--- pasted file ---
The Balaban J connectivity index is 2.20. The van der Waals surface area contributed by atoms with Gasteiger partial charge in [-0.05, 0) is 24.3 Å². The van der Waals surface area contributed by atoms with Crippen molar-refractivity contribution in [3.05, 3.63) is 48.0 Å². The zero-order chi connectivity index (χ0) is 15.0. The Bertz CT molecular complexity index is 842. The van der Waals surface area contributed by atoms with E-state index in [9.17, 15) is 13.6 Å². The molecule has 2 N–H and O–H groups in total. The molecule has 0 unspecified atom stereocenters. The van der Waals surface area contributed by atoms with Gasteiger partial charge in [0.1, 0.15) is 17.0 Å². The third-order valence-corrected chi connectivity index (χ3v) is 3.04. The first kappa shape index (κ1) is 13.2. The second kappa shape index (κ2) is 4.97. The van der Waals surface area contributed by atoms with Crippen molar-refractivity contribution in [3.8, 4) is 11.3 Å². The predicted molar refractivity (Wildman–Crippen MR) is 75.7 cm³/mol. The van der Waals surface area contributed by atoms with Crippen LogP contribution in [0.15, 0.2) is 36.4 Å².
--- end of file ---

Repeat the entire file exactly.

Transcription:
The Balaban J connectivity index is 2.20. The van der Waals surface area contributed by atoms with Gasteiger partial charge in [-0.05, 0) is 24.3 Å². The van der Waals surface area contributed by atoms with Crippen molar-refractivity contribution in [3.05, 3.63) is 48.0 Å². The zero-order chi connectivity index (χ0) is 15.0. The Bertz CT molecular complexity index is 842. The van der Waals surface area contributed by atoms with E-state index in [9.17, 15) is 13.6 Å². The molecule has 2 N–H and O–H groups in total. The molecule has 0 unspecified atom stereocenters. The van der Waals surface area contributed by atoms with Gasteiger partial charge in [0.1, 0.15) is 17.0 Å². The third-order valence-corrected chi connectivity index (χ3v) is 3.04. The first kappa shape index (κ1) is 13.2. The second kappa shape index (κ2) is 4.97. The van der Waals surface area contributed by atoms with Crippen molar-refractivity contribution in [3.8, 4) is 11.3 Å². The predicted molar refractivity (Wildman–Crippen MR) is 75.7 cm³/mol. The van der Waals surface area contributed by atoms with Crippen LogP contribution in [0.15, 0.2) is 36.4 Å².